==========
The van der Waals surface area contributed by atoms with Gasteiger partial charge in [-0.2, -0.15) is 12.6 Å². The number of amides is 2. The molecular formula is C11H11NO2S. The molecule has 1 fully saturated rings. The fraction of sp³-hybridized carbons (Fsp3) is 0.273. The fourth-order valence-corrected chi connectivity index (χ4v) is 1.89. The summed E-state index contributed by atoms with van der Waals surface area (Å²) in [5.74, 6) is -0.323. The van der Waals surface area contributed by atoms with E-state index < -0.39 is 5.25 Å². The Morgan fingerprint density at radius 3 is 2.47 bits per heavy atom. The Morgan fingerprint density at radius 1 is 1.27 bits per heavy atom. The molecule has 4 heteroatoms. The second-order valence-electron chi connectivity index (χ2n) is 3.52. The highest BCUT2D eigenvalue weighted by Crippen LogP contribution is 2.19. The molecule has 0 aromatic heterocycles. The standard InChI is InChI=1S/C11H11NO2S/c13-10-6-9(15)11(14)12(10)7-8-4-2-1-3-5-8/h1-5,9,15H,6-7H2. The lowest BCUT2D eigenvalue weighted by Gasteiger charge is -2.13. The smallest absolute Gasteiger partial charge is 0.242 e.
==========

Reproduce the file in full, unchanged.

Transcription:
The van der Waals surface area contributed by atoms with Gasteiger partial charge in [-0.2, -0.15) is 12.6 Å². The number of amides is 2. The molecular formula is C11H11NO2S. The molecule has 1 fully saturated rings. The fraction of sp³-hybridized carbons (Fsp3) is 0.273. The fourth-order valence-corrected chi connectivity index (χ4v) is 1.89. The summed E-state index contributed by atoms with van der Waals surface area (Å²) in [5.74, 6) is -0.323. The van der Waals surface area contributed by atoms with E-state index < -0.39 is 5.25 Å². The Morgan fingerprint density at radius 3 is 2.47 bits per heavy atom. The Morgan fingerprint density at radius 1 is 1.27 bits per heavy atom. The molecule has 4 heteroatoms. The second-order valence-electron chi connectivity index (χ2n) is 3.52. The highest BCUT2D eigenvalue weighted by Crippen LogP contribution is 2.19. The molecule has 0 aromatic heterocycles. The standard InChI is InChI=1S/C11H11NO2S/c13-10-6-9(15)11(14)12(10)7-8-4-2-1-3-5-8/h1-5,9,15H,6-7H2. The lowest BCUT2D eigenvalue weighted by Gasteiger charge is -2.13. The smallest absolute Gasteiger partial charge is 0.242 e.